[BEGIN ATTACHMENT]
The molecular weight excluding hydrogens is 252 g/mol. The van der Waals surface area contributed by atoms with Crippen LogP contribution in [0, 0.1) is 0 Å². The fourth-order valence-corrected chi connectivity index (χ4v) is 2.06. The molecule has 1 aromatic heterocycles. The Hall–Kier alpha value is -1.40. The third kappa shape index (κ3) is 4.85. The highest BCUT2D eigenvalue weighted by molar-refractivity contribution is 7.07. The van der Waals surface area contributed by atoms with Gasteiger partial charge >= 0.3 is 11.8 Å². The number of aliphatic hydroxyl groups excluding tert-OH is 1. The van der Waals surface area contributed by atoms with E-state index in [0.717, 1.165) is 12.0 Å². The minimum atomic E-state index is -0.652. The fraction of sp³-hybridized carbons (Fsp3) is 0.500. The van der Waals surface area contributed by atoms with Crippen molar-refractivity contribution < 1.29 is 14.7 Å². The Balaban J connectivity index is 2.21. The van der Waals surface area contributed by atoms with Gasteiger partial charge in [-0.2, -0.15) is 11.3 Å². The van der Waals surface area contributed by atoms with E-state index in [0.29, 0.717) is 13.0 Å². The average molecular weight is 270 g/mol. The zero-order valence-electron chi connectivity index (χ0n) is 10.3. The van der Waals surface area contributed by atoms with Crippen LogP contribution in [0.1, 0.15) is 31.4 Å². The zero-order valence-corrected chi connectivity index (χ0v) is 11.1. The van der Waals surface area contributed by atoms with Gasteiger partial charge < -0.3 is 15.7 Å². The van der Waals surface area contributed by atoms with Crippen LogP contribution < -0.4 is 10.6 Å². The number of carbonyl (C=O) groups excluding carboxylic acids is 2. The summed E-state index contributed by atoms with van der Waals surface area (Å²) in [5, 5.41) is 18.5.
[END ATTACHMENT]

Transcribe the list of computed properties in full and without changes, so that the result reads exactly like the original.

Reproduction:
The molecular weight excluding hydrogens is 252 g/mol. The van der Waals surface area contributed by atoms with Crippen LogP contribution in [0, 0.1) is 0 Å². The fourth-order valence-corrected chi connectivity index (χ4v) is 2.06. The molecule has 1 aromatic heterocycles. The Hall–Kier alpha value is -1.40. The third kappa shape index (κ3) is 4.85. The highest BCUT2D eigenvalue weighted by molar-refractivity contribution is 7.07. The van der Waals surface area contributed by atoms with Gasteiger partial charge >= 0.3 is 11.8 Å². The number of aliphatic hydroxyl groups excluding tert-OH is 1. The van der Waals surface area contributed by atoms with E-state index in [0.717, 1.165) is 12.0 Å². The minimum atomic E-state index is -0.652. The fraction of sp³-hybridized carbons (Fsp3) is 0.500. The van der Waals surface area contributed by atoms with Crippen molar-refractivity contribution < 1.29 is 14.7 Å². The Balaban J connectivity index is 2.21. The van der Waals surface area contributed by atoms with Gasteiger partial charge in [-0.2, -0.15) is 11.3 Å². The van der Waals surface area contributed by atoms with E-state index in [0.29, 0.717) is 13.0 Å². The average molecular weight is 270 g/mol. The zero-order valence-electron chi connectivity index (χ0n) is 10.3. The van der Waals surface area contributed by atoms with Crippen LogP contribution in [0.1, 0.15) is 31.4 Å². The zero-order valence-corrected chi connectivity index (χ0v) is 11.1. The van der Waals surface area contributed by atoms with Gasteiger partial charge < -0.3 is 15.7 Å². The van der Waals surface area contributed by atoms with Crippen LogP contribution < -0.4 is 10.6 Å². The number of carbonyl (C=O) groups excluding carboxylic acids is 2. The summed E-state index contributed by atoms with van der Waals surface area (Å²) in [5, 5.41) is 18.5.